Factories show growth signs after '˜tricky' start to year

The outlook for the UK manufacturing sector has improved after orders hit a ten-month high in June, but Brexit concerns offset benefits of a weaker pound, according to new data.

The CBI said there were positive signs for the manufacturing sector. Picture: John Devlin

The CBI’s latest monthly industrial trends report, covering more than 480 manufacturers, found that demand in the sector was stable and

output continued to grow “at a solid pace”.

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The order book balance improved to -2 this month from -8 in May, marking the best reading since August, with stronger books in the three months to June spearheaded by food and drink, as well as motor vehicles and transport.

Overall, 30 per cent of businesses reported a rise in output volumes, and 19 per cent a decrease, giving a balance of +11.

Export orders remained unchanged in June, with a balance of -14 despite the recent drop in the value of the pound.

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Rain Newton-Smith, chief economist at the CBI, said: “The recent fall in the pound appears to have done little for our exporters.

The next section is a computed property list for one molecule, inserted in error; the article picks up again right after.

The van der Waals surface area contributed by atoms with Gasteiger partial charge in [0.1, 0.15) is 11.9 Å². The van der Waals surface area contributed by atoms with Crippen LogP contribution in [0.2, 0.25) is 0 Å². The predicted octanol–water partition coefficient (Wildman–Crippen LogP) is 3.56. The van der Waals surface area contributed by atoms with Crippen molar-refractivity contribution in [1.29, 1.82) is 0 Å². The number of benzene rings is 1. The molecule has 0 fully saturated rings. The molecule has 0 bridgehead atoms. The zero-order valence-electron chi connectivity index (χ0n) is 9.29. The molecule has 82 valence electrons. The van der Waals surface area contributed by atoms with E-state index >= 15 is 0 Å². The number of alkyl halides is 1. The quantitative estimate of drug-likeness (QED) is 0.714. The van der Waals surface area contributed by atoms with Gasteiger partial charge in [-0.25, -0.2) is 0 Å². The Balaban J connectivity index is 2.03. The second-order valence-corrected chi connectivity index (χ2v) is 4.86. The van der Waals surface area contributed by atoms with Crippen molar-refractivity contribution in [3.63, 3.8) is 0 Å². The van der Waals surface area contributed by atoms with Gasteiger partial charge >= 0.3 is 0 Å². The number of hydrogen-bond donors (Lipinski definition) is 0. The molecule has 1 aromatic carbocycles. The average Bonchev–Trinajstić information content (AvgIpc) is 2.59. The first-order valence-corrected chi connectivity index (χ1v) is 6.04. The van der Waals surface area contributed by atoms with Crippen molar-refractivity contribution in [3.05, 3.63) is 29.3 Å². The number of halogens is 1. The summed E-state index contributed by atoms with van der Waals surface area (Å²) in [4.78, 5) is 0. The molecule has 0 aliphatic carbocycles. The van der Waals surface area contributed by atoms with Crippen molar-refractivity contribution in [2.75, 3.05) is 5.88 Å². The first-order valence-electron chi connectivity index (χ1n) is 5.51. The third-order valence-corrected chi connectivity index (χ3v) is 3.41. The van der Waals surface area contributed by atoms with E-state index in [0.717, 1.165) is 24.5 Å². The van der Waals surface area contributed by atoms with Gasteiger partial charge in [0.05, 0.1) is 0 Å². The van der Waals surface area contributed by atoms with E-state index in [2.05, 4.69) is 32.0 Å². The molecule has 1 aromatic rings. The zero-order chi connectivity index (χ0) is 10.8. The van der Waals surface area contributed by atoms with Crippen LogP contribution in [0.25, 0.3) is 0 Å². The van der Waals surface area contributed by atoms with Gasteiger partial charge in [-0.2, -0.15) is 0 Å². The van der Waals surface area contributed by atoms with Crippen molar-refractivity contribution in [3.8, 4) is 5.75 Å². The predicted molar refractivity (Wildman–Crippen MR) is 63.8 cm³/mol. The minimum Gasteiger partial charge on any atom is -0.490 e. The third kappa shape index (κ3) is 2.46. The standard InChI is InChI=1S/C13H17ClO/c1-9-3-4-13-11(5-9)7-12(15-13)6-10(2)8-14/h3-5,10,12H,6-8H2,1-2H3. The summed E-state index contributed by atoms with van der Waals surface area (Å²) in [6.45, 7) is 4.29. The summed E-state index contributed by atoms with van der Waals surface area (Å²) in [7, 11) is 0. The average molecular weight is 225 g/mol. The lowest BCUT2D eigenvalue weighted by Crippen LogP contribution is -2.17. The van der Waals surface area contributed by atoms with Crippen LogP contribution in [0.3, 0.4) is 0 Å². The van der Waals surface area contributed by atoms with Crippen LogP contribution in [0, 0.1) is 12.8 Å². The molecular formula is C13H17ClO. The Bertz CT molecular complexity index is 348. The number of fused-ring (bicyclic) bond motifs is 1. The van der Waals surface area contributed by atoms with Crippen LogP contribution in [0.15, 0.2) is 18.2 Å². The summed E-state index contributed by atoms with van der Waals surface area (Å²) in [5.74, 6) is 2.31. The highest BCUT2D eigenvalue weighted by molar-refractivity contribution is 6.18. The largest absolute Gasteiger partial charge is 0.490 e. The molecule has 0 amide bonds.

“It may be that the growing uncertainty in the run-up to the EU referendum, combined with global risks elsewhere, has offset some of the benefits of a weaker currency at this time.

“But while British manufacturers had a tricky start to the year, there are more positive signs as output and demand stabilise.”

Looking at the next three months, 35 per cent of companies expect a rise in output and 13 per cent a decrease, leaving a rounded balance of +23.

Kevin Caley, founder of lender ThinCats, said that while it is “heartening to see more optimism from Britain’s beleaguered manufacturers,” he flagged hurdles including “skills shortages, political uncertainty and inadequate access to finance” as well as “major export challenges”.

He added: “For smaller firms looking to grow, there are also far too many hurdles on the way to obtaining funding. Alternative finance is currently helping to clear this path, but if the sector is to continue its current momentum, more routes to finance must be opened.”